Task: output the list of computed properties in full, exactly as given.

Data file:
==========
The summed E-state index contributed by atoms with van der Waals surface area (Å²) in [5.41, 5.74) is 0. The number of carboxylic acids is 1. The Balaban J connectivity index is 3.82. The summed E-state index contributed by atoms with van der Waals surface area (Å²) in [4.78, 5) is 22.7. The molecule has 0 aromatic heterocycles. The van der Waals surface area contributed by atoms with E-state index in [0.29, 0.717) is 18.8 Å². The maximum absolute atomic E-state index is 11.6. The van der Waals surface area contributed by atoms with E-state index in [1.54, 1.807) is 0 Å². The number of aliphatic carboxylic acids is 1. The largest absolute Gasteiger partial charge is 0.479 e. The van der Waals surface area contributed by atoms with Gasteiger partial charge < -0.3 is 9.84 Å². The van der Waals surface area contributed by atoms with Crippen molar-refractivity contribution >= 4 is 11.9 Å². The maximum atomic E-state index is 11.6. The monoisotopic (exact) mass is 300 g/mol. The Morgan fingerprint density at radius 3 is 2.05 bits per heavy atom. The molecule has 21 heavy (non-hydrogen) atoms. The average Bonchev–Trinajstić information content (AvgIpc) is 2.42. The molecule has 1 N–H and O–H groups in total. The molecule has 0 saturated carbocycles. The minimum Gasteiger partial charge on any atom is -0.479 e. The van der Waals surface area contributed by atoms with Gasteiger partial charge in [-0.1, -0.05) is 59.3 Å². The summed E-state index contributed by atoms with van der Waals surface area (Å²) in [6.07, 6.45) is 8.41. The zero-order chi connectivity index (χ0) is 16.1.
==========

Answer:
The summed E-state index contributed by atoms with van der Waals surface area (Å²) in [5.41, 5.74) is 0. The number of carboxylic acids is 1. The Balaban J connectivity index is 3.82. The summed E-state index contributed by atoms with van der Waals surface area (Å²) in [4.78, 5) is 22.7. The molecule has 0 aromatic heterocycles. The van der Waals surface area contributed by atoms with E-state index in [0.29, 0.717) is 18.8 Å². The maximum absolute atomic E-state index is 11.6. The van der Waals surface area contributed by atoms with E-state index in [1.54, 1.807) is 0 Å². The number of aliphatic carboxylic acids is 1. The largest absolute Gasteiger partial charge is 0.479 e. The van der Waals surface area contributed by atoms with Gasteiger partial charge < -0.3 is 9.84 Å². The van der Waals surface area contributed by atoms with Crippen molar-refractivity contribution >= 4 is 11.9 Å². The maximum atomic E-state index is 11.6. The monoisotopic (exact) mass is 300 g/mol. The Morgan fingerprint density at radius 3 is 2.05 bits per heavy atom. The molecule has 21 heavy (non-hydrogen) atoms. The average Bonchev–Trinajstić information content (AvgIpc) is 2.42. The molecule has 1 N–H and O–H groups in total. The molecule has 0 saturated carbocycles. The minimum Gasteiger partial charge on any atom is -0.479 e. The van der Waals surface area contributed by atoms with Gasteiger partial charge in [-0.1, -0.05) is 59.3 Å². The summed E-state index contributed by atoms with van der Waals surface area (Å²) in [6.07, 6.45) is 8.41. The zero-order chi connectivity index (χ0) is 16.1.